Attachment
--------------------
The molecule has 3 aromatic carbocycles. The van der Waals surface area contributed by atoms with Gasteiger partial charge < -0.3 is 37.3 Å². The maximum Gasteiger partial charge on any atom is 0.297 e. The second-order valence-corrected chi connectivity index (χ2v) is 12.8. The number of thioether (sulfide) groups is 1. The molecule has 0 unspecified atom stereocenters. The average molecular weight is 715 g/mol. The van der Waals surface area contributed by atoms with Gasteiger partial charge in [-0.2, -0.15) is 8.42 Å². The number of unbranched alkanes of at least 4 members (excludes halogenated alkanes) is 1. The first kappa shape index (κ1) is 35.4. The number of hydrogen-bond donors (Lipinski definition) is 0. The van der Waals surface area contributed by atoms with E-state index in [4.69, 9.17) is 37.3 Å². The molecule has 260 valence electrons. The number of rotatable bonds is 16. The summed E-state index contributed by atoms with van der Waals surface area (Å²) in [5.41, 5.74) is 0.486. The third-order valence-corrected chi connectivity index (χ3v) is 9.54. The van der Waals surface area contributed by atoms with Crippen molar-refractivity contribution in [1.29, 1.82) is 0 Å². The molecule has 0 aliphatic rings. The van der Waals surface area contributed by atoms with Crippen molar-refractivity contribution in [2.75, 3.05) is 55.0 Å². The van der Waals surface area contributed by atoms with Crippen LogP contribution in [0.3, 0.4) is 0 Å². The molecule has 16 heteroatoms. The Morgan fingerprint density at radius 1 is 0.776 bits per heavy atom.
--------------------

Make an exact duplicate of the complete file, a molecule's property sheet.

The molecule has 3 aromatic carbocycles. The van der Waals surface area contributed by atoms with Gasteiger partial charge < -0.3 is 37.3 Å². The maximum Gasteiger partial charge on any atom is 0.297 e. The second-order valence-corrected chi connectivity index (χ2v) is 12.8. The number of thioether (sulfide) groups is 1. The molecule has 0 unspecified atom stereocenters. The average molecular weight is 715 g/mol. The van der Waals surface area contributed by atoms with Gasteiger partial charge in [-0.2, -0.15) is 8.42 Å². The number of unbranched alkanes of at least 4 members (excludes halogenated alkanes) is 1. The first kappa shape index (κ1) is 35.4. The number of hydrogen-bond donors (Lipinski definition) is 0. The van der Waals surface area contributed by atoms with E-state index in [4.69, 9.17) is 37.3 Å². The molecule has 260 valence electrons. The number of rotatable bonds is 16. The summed E-state index contributed by atoms with van der Waals surface area (Å²) in [5.41, 5.74) is 0.486. The third-order valence-corrected chi connectivity index (χ3v) is 9.54. The van der Waals surface area contributed by atoms with Crippen molar-refractivity contribution in [1.29, 1.82) is 0 Å². The molecule has 0 aliphatic rings. The van der Waals surface area contributed by atoms with Crippen molar-refractivity contribution in [2.75, 3.05) is 55.0 Å². The van der Waals surface area contributed by atoms with Crippen LogP contribution in [0.3, 0.4) is 0 Å². The molecule has 16 heteroatoms. The Morgan fingerprint density at radius 1 is 0.776 bits per heavy atom.